Wednesday, February 3, 2010

The Recession and the Arts

The New Republic has been burnishing their culture credentials lately, with great success. The Book is a fantastic compendium of essays and literary writing, including some gems from decades past, and on the arts front Jed Perl now has a biweekly column on the arts. His inaugural post asks how much arts institutions should take fiscal considerations into account in the midst of the Great Recession, noting that MoMa spent $2 million on a new building during the Depression, when it would have looked positively suicidal. "When culture is at stake, financial considerations cannot be allowed to rule. Cultural institutions must be fiscally responsible. They must also be artistically responsible," he concludes.

This is a lofty outlook, but not necessarily reflective of the way things are. This may be my cultural philistinism talking, but museums that shell out millions for diamond-crusted skulls, sharks preserved in formaldehyde, and beds covered in tampons seem to have neither fiscal restraint nor good taste in mind. I really don't have much ground to stand on, though, as I don't follow fine arts world.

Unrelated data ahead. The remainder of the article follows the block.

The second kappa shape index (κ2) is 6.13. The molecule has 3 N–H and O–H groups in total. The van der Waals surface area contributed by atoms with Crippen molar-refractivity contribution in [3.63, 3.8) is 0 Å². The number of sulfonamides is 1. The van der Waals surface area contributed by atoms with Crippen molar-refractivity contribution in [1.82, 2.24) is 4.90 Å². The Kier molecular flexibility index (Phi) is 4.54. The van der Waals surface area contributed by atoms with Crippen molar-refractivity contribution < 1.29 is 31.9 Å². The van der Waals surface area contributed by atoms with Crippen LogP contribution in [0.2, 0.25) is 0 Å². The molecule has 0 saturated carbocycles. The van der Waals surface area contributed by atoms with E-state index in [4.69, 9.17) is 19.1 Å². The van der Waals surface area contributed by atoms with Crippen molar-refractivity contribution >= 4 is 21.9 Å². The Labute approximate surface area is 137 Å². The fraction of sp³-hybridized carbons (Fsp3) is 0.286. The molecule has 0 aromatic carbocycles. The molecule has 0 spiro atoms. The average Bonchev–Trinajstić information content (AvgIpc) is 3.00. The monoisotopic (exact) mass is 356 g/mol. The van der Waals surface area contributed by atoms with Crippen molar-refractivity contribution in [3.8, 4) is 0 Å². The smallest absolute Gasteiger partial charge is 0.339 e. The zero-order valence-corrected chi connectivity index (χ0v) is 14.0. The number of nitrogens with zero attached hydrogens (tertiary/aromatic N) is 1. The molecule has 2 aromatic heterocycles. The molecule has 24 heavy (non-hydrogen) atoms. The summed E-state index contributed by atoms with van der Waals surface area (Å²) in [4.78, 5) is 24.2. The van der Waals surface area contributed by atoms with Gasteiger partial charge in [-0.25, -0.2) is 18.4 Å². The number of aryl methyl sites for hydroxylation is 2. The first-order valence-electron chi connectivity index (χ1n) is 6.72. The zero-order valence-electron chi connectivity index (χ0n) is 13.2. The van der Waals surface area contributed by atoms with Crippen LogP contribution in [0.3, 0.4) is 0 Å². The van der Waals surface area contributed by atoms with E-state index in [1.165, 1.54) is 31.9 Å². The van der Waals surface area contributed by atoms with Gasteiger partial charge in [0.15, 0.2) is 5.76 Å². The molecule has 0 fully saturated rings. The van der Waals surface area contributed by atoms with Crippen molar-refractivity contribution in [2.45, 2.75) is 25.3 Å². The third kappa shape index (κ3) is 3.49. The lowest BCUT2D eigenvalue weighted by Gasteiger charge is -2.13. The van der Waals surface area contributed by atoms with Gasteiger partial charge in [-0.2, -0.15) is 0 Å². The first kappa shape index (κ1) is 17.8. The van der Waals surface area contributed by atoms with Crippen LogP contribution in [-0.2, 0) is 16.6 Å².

For the broader arts, namely theatre, I'm not much more optimistic. Judging as a somewhat-outsider hoping to eventually make his way in, the fact of the theatre world is that garish Broadway musicals continue proliferate because they sell. They cost a lot, too, and how much of that actually has to do with the extra staff needed and how much is pure waste (whatever that is), I couldn't tell you. For regional theaters, they seem to be perfectly happy to be regurgitating the same plays (Proof, The Rabbit Hole, and Doubt come immediately to mind) because they have the prestige of a Pulitzer Prize, a small cast, and an easy translation to film, so literal-minded do we seem to think our audiences.

Personally, I'm less concerned with creating new structures and programs than finding ways to compensate the artists we have.

(I've to go to work for a little while now. Might pick this up later.)

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